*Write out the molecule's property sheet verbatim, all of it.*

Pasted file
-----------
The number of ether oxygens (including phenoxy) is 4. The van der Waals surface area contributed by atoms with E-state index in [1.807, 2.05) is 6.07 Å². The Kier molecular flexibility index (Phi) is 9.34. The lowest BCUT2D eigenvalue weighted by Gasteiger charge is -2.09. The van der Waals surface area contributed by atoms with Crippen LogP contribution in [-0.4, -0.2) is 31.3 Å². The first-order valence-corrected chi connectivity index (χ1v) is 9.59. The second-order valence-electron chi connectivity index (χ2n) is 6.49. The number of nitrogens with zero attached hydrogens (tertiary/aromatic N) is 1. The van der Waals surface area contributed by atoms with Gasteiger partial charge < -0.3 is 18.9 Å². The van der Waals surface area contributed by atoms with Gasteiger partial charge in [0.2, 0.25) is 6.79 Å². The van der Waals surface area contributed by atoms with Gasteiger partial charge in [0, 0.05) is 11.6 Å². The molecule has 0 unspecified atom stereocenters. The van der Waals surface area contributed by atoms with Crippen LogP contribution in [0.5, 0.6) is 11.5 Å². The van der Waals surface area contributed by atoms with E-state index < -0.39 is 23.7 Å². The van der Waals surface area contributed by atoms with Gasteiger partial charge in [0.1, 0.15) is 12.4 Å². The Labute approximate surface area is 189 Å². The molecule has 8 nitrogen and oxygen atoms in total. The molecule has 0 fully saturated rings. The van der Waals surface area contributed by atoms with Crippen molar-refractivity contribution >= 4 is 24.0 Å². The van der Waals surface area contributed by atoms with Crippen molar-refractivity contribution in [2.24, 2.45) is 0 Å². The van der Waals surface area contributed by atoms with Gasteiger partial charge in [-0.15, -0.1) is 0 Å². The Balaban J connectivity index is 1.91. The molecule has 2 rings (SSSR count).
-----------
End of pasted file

The number of ether oxygens (including phenoxy) is 4. The van der Waals surface area contributed by atoms with E-state index in [1.807, 2.05) is 6.07 Å². The Kier molecular flexibility index (Phi) is 9.34. The lowest BCUT2D eigenvalue weighted by Gasteiger charge is -2.09. The van der Waals surface area contributed by atoms with Crippen LogP contribution in [-0.4, -0.2) is 31.3 Å². The first-order valence-corrected chi connectivity index (χ1v) is 9.59. The second-order valence-electron chi connectivity index (χ2n) is 6.49. The number of nitrogens with zero attached hydrogens (tertiary/aromatic N) is 1. The van der Waals surface area contributed by atoms with Gasteiger partial charge < -0.3 is 18.9 Å². The van der Waals surface area contributed by atoms with Gasteiger partial charge in [0.2, 0.25) is 6.79 Å². The van der Waals surface area contributed by atoms with Gasteiger partial charge in [0, 0.05) is 11.6 Å². The molecule has 0 unspecified atom stereocenters. The van der Waals surface area contributed by atoms with Crippen LogP contribution in [0.5, 0.6) is 11.5 Å². The van der Waals surface area contributed by atoms with E-state index < -0.39 is 23.7 Å². The van der Waals surface area contributed by atoms with Gasteiger partial charge in [0.1, 0.15) is 12.4 Å². The Labute approximate surface area is 189 Å². The molecule has 8 nitrogen and oxygen atoms in total. The molecule has 0 fully saturated rings. The van der Waals surface area contributed by atoms with Crippen molar-refractivity contribution >= 4 is 24.0 Å². The van der Waals surface area contributed by atoms with Crippen molar-refractivity contribution in [2.24, 2.45) is 0 Å². The van der Waals surface area contributed by atoms with Gasteiger partial charge in [-0.15, -0.1) is 0 Å². The Balaban J connectivity index is 1.91. The molecule has 2 rings (SSSR count).